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Sökning: WFRF:(Panagiotakos Demosthenes B.)

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1.
  • Kaptoge, S., et al. (författare)
  • C-Reactive Protein, Fibrinogen, and Cardiovascular Disease Prediction
  • 2012
  • Ingår i: New England Journal of Medicine. - : Massachusetts Medical Society. - 0028-4793 .- 1533-4406. ; 367:14, s. 1310-1320
  • Tidskriftsartikel (refereegranskat)abstract
    • Background There is debate about the value of assessing levels of C-reactive protein (CRP) and other biomarkers of inflammation for the prediction of first cardiovascular events. Methods We analyzed data from 52 prospective studies that included 246,669 participants without a history of cardiovascular disease to investigate the value of adding CRP or fibrinogen levels to conventional risk factors for the prediction of cardiovascular risk. We calculated measures of discrimination and reclassification during follow-up and modeled the clinical implications of initiation of statin therapy after the assessment of CRP or fibrinogen. Results The addition of information on high-density lipoprotein cholesterol to a prognostic model for cardiovascular disease that included age, sex, smoking status, blood pressure, history of diabetes, and total cholesterol level increased the C-index, a measure of risk discrimination, by 0.0050. The further addition to this model of information on CRP or fibrinogen increased the C-index by 0.0039 and 0.0027, respectively (P < 0.001), and yielded a net reclassification improvement of 1.52% and 0.83%, respectively, for the predicted 10-year risk categories of "low" (< 10%), " intermediate" (10% to < 20%), and "high" (>= 20%) (P < 0.02 for both comparisons). We estimated that among 100,000 adults 40 years of age or older, 15,025 persons would initially be classified as being at intermediate risk for a cardiovascular event if conventional risk factors alone were used to calculate risk. Assuming that statin therapy would be initiated in accordance with Adult Treatment Panel III guidelines (i.e., for persons with a predicted risk of >= 20% and for those with certain other risk factors, such as diabetes, irrespective of their 10-year predicted risk), additional targeted assessment of CRP or fibrinogen levels in the 13,199 remaining participants at intermediate risk could help prevent approximately 30 additional cardiovascular events over the course of 10 years. Conclusions In a study of people without known cardiovascular disease, we estimated that under current treatment guidelines, assessment of the CRP or fibrinogen level in people at intermediate risk for a cardiovascular event could help prevent one additional event over a period of 10 years for every 400 to 500 people screened. (Funded by the British Heart Foundation and others.)
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2.
  • Wormser, David, et al. (författare)
  • Adult height and the risk of cause-specific death and vascular morbidity in 1 million people : individual participant meta-analysis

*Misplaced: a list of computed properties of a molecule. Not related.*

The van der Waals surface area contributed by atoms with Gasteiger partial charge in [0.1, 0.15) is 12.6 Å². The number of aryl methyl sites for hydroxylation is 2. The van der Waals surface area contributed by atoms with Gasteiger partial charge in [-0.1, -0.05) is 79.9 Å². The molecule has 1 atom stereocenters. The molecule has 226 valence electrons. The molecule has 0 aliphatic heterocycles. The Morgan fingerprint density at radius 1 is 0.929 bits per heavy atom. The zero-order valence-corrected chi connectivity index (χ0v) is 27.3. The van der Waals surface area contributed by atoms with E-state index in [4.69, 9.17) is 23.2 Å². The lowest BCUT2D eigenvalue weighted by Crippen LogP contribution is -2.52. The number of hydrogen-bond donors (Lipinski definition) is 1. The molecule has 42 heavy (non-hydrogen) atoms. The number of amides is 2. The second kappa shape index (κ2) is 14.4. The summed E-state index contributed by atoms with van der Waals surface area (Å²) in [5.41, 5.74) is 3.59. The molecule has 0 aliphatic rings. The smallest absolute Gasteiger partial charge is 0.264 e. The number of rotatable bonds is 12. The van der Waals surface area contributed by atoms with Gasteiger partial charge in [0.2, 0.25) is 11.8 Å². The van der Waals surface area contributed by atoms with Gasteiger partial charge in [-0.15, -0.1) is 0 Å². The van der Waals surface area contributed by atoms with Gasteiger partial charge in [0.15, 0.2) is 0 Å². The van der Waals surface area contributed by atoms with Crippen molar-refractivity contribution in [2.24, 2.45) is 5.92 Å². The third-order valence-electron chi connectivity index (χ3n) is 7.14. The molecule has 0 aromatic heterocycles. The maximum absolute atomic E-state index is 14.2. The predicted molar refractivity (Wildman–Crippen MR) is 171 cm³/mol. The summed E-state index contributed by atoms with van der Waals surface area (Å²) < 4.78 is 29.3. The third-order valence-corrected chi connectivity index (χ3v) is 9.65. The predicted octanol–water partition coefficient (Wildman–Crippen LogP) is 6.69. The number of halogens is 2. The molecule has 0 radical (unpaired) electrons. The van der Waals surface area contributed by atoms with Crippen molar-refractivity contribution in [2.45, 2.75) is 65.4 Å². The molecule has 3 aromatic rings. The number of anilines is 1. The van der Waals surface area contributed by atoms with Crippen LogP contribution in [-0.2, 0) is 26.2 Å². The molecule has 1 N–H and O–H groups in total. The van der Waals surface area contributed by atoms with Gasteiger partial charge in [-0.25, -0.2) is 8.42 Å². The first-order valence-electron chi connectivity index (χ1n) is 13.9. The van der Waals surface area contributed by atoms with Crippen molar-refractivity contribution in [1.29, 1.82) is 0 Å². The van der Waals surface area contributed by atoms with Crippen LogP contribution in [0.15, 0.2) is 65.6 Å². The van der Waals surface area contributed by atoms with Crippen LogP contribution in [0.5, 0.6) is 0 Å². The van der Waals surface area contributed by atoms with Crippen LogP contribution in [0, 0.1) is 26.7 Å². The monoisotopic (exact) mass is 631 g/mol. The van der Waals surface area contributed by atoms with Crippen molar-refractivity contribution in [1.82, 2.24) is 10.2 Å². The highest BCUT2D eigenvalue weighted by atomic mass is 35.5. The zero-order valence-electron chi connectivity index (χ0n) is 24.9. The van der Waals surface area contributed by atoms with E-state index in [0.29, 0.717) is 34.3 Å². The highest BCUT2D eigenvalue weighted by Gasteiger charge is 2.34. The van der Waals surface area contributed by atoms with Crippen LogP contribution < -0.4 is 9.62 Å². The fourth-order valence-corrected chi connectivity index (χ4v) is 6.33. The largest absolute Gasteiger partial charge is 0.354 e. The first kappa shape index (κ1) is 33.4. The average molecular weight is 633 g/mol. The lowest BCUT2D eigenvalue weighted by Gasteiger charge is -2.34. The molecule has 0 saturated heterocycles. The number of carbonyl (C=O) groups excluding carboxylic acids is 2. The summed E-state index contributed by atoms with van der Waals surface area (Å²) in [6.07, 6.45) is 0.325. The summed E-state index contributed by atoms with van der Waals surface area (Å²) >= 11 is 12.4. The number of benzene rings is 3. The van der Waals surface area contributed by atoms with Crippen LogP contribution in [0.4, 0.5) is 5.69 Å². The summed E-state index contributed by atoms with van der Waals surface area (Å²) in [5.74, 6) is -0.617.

• 2012
  • Ingår i: International Journal of Epidemiology. - : Oxford University Press. - 0300-5771 .- 1464-3685. ; 41:5, s. 1419-1433
  • Tidskriftsartikel (refereegranskat)abstract
    • BackgroundThe extent to which adult height, a biomarker of the interplay of genetic endowment and early-life experiences, is related to risk of chronic diseases in adulthood is uncertain.MethodsWe calculated hazard ratios (HRs) for height, assessed in increments of 6.5 cm, using individual-participant data on 174 374 deaths or major non-fatal vascular outcomes recorded among 1 085 949 people in 121 prospective studies.ResultsFor people born between 1900 and 1960, mean adult height increased 0.5-1 cm with each successive decade of birth. After adjustment for age, sex, smoking and year of birth, HRs per 6.5 cm greater height were 0.97 (95% confidence interval: 0.96-0.99) for death from any cause, 0.94 (0.93-0.96) for death from vascular causes, 1.04 (1.03-1.06) for death from cancer and 0.92 (0.90-0.94) for death from other causes. Height was negatively associated with death from coronary disease, stroke subtypes, heart failure, stomach and oral cancers, chronic obstructive pulmonary disease, mental disorders, liver disease and external causes. In contrast, height was positively associated with death from ruptured aortic aneurysm, pulmonary embolism, melanoma and cancers of the pancreas, endocrine and nervous systems, ovary, breast, prostate, colorectum, blood and lung. HRs per 6.5 cm greater height ranged from 1.26 (1.12-1.42) for risk of melanoma death to 0.84 (0.80-0.89) for risk of death from chronic obstructive pulmonary disease. HRs were not appreciably altered after further adjustment for adiposity, blood pressure, lipids, inflammation biomarkers, diabetes mellitus, alcohol consumption or socio-economic indicators.ConclusionAdult height has directionally opposing relationships with risk of death from several different major causes of chronic diseases.